Your Story, His Glory

Jane Austen. Roald Dahl. Maya Angelou. There are numerous things that distinguish these three people. They were from different time periods, were of different races and probably had different experiences of life. Yet, what they will all be remembered for is the fact that they were exceptional storytellers. And though they have all passed away, their stories live on in the hearts of the many people who read their work. But do you realise that it’s not only their stories that live on, but their years of insight and wisdom, and their personalities too.

Now, think of your life as a story and God as the author. Have you considered how God is made known through it? Just as any author is made known through their stories, the God of the universe has chosen to make Himself known through you!

Knowing the connection between your individual story and its ability to reflect God’s identity, it’s hard to imagine that He wouldn’t care about its every detail, after all, He’s the author. It’s something that one may hear frequently as a believer, but too often it’s a truth we neglect. At the time of writing, I myself had gone through a prolonged phase where I had neglected my story, thinking to myself that God’s sole interest in me was for the help of others, and it highlighted a broken aspect of my theology that I hadn’t noticed.

I had come to think that God only cared about me in so far as He needed me for His mysterious purposes. You might say there’s nothing wrong with this at first glance, but on closer inspection you’ll begin to find that this paints a picture of God as more of a boss than a father. However, the bible gives us many examples demonstrating that qualities of a good father are not inherent for being a worldly boss. For example, being a loving teacher (Ephesians 6:4), a positive example (1 Corinthians 11:1), doning wisdom and providing protection (1 Corinthians 15:33) to name a few.

Unlike a father, a boss’ sole concern is achieving a certain target rather than the tool (person) being used to reach it. From this perspective, God becomes a results driven being with you as the “underpaid” worker, who might get a bit of time off before being used to recruit other people. This would also mean that the lives of the people affected were also of minimal concern to God, as they too are just part of a plan of mass recruitment. Everything would be inherently impersonal.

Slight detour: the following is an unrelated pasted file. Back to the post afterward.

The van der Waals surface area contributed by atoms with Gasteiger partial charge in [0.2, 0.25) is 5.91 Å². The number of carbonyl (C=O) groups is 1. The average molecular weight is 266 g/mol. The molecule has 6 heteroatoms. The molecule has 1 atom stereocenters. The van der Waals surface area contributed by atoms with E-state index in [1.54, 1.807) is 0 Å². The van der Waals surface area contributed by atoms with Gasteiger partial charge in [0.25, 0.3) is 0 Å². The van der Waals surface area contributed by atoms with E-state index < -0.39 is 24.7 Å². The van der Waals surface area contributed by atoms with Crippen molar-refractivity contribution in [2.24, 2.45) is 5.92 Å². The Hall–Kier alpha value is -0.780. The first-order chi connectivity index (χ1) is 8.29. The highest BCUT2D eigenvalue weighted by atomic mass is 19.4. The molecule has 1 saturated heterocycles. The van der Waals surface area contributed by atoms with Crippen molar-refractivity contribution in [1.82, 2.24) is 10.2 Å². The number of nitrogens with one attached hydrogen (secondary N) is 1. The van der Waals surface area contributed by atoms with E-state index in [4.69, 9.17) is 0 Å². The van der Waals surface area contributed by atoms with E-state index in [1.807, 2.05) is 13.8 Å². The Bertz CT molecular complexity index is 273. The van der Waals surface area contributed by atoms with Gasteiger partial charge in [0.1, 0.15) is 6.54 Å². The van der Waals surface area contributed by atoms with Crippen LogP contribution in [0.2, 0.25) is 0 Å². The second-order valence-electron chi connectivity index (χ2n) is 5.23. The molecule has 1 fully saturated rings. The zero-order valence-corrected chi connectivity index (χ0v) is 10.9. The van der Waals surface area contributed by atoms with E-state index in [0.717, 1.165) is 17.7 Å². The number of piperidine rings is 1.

However, I now realise that though God does desire to use me for His purposes, He wants me to do it from a place of sonship. Service without sonship breeds a slave like mentality. God does indeed want workers as “the harvest is plentiful”, but, He is very much concerned about the joy that is birthed in you once you faithfully participate in His plans, His will – in Him.

But, reality check … you aren’t the main character in God’s story.

A lot of the time, we’ve been sold teaching that confuses God’s love for us as making us the ultimate centre of God’s universe. We’re told that God is for us and that He works the world to revolve around us. So when things don’t go our way we are left confused. “Isn’t God for me, so why isn’t this working out the way I want it to?” The truth is you are not the main character of the story. Jesus is. These are just some scriptures which should help you to see this:

  • “For those God foreknew he also predestined to be conformed to the image of His Son, that He might be the firstborn among many brothers and sisters” (Romans 8: 29)